Cassirer, Ernst (1874–1945)

DOI: 10.4324/9780415249126-DD013-2
Version: v2,  Published online: 2017
Retrieved February 24, 2024, from

4. Logic of the cultural sciences

In the period of his teaching in Sweden, just prior to his coming to the USA, in the summer of 1941, Cassirer turned his attention to a theory of concept formation for the Kulturwissenschaften, the humanities or cultural sciences. The philosophy of science that Cassirer formulated at the beginning of his career was based on a theory of the functional concept (as described in sec. 2, above); Cassirer now addressed the question of how to understand the specific difference between the ‘science of nature’ and the ‘science of culture’.

He regards the Naturwissenschaften and the Kulturwissenschaften as two fundamentally different ways in which we construct knowledge of an object. The cultural object is constructed in terms of an intersection of physical, psychic and historical elements. A painting, statue or written text are all physical artifacts that express a psychic meaning, but to fully understand this meaning they must be historically situated in terms of place and time. In grasping their meaning we cannot be concerned simply with their content; we must combine these three elements into a new whole. The meaning of any cultural object depends upon grasping these three elements of it in their correlation, the sense in which these elements achieve a mutual penetration.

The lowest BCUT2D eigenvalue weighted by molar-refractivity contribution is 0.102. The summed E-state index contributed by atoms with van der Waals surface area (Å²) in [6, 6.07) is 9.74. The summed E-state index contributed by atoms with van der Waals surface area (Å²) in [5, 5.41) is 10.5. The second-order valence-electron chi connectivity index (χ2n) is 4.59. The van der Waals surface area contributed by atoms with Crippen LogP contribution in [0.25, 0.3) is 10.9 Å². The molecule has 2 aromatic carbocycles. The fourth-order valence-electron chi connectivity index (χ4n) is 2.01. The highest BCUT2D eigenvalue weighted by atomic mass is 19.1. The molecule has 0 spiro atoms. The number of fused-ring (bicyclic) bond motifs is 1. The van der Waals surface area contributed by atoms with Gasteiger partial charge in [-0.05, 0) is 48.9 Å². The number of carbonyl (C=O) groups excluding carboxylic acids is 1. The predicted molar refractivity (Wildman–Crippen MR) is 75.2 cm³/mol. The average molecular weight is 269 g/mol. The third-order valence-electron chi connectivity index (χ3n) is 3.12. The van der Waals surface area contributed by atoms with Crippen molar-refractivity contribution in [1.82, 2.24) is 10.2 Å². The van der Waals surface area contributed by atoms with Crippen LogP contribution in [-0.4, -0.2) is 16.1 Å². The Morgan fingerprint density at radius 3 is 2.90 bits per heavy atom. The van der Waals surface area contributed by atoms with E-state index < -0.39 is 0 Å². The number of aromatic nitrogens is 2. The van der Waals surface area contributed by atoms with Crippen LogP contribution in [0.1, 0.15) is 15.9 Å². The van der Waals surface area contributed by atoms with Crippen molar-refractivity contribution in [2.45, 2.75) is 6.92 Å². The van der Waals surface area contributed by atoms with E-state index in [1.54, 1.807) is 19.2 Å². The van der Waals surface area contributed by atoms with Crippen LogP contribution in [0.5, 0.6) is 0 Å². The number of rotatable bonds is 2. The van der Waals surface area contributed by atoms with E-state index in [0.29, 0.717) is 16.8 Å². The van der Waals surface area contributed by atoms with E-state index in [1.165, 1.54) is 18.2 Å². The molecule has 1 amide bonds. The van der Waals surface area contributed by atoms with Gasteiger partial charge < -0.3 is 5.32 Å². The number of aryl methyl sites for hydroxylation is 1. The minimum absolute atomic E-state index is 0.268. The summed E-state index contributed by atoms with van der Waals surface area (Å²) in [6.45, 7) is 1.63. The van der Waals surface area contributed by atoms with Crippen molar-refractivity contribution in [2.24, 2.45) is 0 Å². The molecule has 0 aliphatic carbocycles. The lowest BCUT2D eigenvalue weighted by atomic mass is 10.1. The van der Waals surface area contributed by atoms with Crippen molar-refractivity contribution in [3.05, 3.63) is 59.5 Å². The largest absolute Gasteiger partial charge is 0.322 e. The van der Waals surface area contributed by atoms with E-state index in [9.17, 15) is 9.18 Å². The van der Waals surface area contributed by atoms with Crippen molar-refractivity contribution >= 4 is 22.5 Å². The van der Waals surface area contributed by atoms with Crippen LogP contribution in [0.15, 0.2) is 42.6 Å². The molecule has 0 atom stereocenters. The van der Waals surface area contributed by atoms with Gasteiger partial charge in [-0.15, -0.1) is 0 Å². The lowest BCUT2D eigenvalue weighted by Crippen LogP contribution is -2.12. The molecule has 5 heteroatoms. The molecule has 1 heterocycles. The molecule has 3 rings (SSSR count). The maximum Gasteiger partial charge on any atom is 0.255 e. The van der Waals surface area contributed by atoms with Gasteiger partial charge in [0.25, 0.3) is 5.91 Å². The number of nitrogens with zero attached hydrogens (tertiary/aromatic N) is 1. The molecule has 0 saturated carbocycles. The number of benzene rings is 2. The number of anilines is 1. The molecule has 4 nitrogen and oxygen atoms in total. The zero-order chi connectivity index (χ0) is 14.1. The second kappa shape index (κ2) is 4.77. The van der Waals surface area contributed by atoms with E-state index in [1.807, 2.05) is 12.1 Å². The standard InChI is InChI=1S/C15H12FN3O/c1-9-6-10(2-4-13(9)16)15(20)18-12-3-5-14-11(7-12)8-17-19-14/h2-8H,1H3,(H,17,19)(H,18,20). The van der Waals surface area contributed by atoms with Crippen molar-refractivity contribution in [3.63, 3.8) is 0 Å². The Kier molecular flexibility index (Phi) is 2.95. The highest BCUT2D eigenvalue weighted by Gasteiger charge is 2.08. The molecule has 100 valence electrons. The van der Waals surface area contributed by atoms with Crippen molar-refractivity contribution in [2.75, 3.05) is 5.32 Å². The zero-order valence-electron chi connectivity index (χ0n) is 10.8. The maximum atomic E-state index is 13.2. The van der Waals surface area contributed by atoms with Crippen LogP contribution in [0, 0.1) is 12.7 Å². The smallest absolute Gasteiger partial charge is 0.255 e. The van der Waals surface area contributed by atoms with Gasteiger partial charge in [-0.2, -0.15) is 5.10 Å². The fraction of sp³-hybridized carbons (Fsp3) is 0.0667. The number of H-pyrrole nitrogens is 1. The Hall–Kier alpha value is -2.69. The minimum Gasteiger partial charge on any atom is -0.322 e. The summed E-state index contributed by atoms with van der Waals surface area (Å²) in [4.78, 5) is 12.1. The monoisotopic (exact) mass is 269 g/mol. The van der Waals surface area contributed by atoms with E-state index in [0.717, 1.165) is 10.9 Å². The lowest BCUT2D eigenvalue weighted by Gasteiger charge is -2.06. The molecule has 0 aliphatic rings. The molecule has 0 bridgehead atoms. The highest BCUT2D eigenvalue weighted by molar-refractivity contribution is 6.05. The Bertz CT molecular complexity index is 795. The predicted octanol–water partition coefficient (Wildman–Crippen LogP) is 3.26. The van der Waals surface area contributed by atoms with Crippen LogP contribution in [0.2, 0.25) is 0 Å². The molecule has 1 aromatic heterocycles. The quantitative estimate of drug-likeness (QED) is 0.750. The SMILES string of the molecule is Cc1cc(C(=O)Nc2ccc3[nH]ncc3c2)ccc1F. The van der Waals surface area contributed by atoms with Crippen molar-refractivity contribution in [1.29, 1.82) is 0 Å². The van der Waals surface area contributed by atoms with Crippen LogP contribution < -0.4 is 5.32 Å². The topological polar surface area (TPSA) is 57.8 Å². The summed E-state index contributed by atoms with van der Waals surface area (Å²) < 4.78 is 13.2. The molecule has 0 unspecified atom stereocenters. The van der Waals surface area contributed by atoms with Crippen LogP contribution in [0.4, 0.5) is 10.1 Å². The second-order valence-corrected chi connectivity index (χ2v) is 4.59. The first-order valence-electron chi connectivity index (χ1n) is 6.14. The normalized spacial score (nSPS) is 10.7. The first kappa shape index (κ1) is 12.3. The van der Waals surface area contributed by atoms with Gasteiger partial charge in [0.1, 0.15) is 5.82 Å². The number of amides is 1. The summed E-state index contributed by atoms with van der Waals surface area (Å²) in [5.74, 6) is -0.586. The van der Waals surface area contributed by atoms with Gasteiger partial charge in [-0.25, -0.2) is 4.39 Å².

This correlation of physical, psychic and historical elements is achieved through concepts of form and style that are developed and employed in specific ways in each particular science of culture. Cassirer says concepts of form and style do not, as do the functional concepts of natural science, aim at establishing universal laws, from which individual phenomena can be deductively determined. Cassirer also insists that form and style concepts are not to be reduced simply to historical classifications. His two primary examples of the use of form and style concepts are Heinrich Wöfflin’s Fundamental Concepts of Art History and Jacob Burckhardt’s Culture of the Renaissance.

Wöfflin’s famous distinction in art history, of the ‘painterly’ and the ‘linear’ styles, are concepts that can be applied across historical periods. Each can be justified aesthetically, and, within each of the two styles, according to Wöfflin, we are able to distinguish the perfect from the imperfect, the mediocre from the excellent. The two styles reflect a difference in orientation to the object. These are concepts by means of which we can make aesthetic judgments, but the particular art objects assessed approximate or recede from the standard they set. Unlike the functional concept in natural science, the particular is not given a determinate place in a series of variables. The particular is not precisely subsumed under the universal; individual instances are not deductively derived from a law of their series.